What makes a child prodigy?
The name Amira Willighagen may not be a household name for you, but you have probably heard her work. The video shown below was when she made her debut at just nine years old singing Puccini’s “O Mio Babbino Caro” and literally stunned the judges and audience. It leads us to ask the question, what makes a child prodigy? Is it heredity? Is it hard work? Or is it simply ‘different wiring?’
Let’s first understand what a prodigy is. A prodigy is defined as one, at an early age, who develops one or more skills at a level far beyond their age. According Blake Madden, “Prodigies typically excel in areas of math, science, music and competitive games”. All of these disciplines require strict parameters with a repetitive nature.
There is definitely one thing in common among child prodigies: they have to love what they are doing. Sure, we hear stories about kids who are pushed by their parents to accomplish something, maybe even to the extent that it seems like work or at the extreme, abusive. For a child to succeed in their respective discipline, they still have to love what they are doing.
The argument continues that it’s not necessarily an innate talent. Rather, it’s simply a ton of hard work and dedication. Prodigies, more than likely, are also deficient in other areas because of their focus on one or two things that makes them great. Many have emotional deficiencies or struggle with A.D.D. or O.C.D.. They want to be great, they want to succeed and they spend countless hours pressing towards those goals at the expense of other experiences or strengths.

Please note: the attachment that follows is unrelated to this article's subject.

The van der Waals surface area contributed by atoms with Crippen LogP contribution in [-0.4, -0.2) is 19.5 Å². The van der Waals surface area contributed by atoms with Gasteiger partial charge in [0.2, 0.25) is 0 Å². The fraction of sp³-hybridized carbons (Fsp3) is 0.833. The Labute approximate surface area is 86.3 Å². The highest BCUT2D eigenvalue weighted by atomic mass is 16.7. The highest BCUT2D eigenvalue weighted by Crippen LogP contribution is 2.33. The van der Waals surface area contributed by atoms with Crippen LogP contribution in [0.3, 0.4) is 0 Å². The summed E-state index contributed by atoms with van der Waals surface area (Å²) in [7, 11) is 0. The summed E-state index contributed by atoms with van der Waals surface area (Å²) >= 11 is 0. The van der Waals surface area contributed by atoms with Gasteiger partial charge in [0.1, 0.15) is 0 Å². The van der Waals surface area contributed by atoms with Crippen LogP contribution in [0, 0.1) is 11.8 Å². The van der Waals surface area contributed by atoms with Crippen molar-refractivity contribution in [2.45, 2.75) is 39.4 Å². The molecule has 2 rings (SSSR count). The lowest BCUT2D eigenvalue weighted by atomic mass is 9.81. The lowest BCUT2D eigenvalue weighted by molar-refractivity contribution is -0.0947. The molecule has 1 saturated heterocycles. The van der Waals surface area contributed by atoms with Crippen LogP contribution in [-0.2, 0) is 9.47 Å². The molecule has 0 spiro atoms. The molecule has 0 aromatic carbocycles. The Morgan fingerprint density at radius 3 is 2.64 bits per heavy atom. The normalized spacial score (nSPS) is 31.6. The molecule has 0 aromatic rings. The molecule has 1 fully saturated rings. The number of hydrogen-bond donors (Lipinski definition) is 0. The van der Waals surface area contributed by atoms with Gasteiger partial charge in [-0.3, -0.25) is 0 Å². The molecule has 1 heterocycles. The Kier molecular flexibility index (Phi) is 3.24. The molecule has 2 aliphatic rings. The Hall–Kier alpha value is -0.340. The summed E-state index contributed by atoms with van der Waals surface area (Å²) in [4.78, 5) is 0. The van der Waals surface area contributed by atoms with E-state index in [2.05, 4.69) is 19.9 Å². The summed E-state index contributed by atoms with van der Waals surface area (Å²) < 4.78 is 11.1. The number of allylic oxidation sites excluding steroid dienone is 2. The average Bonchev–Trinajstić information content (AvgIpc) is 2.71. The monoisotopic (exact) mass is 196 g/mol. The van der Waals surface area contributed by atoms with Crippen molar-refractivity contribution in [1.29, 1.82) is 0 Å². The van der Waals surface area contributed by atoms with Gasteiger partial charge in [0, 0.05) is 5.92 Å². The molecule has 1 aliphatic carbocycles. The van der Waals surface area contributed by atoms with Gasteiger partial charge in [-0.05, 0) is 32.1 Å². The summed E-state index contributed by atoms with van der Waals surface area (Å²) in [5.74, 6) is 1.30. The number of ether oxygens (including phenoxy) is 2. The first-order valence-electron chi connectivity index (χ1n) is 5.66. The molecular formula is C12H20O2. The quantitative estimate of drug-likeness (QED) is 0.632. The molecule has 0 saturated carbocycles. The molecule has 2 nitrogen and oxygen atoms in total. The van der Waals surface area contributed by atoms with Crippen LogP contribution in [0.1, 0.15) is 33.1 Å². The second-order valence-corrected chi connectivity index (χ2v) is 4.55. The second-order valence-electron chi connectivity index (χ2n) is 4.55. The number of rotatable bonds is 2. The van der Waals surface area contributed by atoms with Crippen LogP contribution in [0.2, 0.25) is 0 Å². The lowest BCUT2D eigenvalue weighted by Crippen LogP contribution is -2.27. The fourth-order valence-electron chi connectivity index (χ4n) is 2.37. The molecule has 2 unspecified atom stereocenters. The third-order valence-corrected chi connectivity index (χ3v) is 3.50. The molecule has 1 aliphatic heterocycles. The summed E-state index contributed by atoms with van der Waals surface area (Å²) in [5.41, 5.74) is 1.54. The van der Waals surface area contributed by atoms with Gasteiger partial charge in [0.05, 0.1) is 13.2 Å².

Parents and surroundings can certainly be a driving factor. Whether it is leadership from their family or simply an internal desire, these kids have a gift to want to be the best. So the real difference becomes timing and when these kids started the process of becoming great. It’s obviously more impressive to adults when you see a nine-year old rip out an opera classic that rivals the best on-stage performances or a seven-year old that plays the piano as well as the most accomplished touring pianists. This leads us to the ultimate combination of innate-talent and timing. When did those desires to master something really kick in? The younger the child, the more impressive the result might be.
There was a study of violinists done at the Berlin Academy of Music, and the suggestion was that “no experts showed up” without the rigorous hard work and time put in to their discipline. That being said, the more innately talented the player was, with the same amount of time dedicated, the further they exceeded the less innately talented players with the same amount of time put in. Herein lies the timing of younger prodigies and why we might see them at a younger age.
Choosing your discipline at a young age might be difficult but more than likely it is influenced by your surroundings.
Amira is no different. She is quoted as saying, “My brother Vincent plays the violin, and I also wanted to do something… So I thought, I’m going to sing… and then I heard opera songs, which I found very beautiful and that’s what I started singing.”
She loves what she is doing.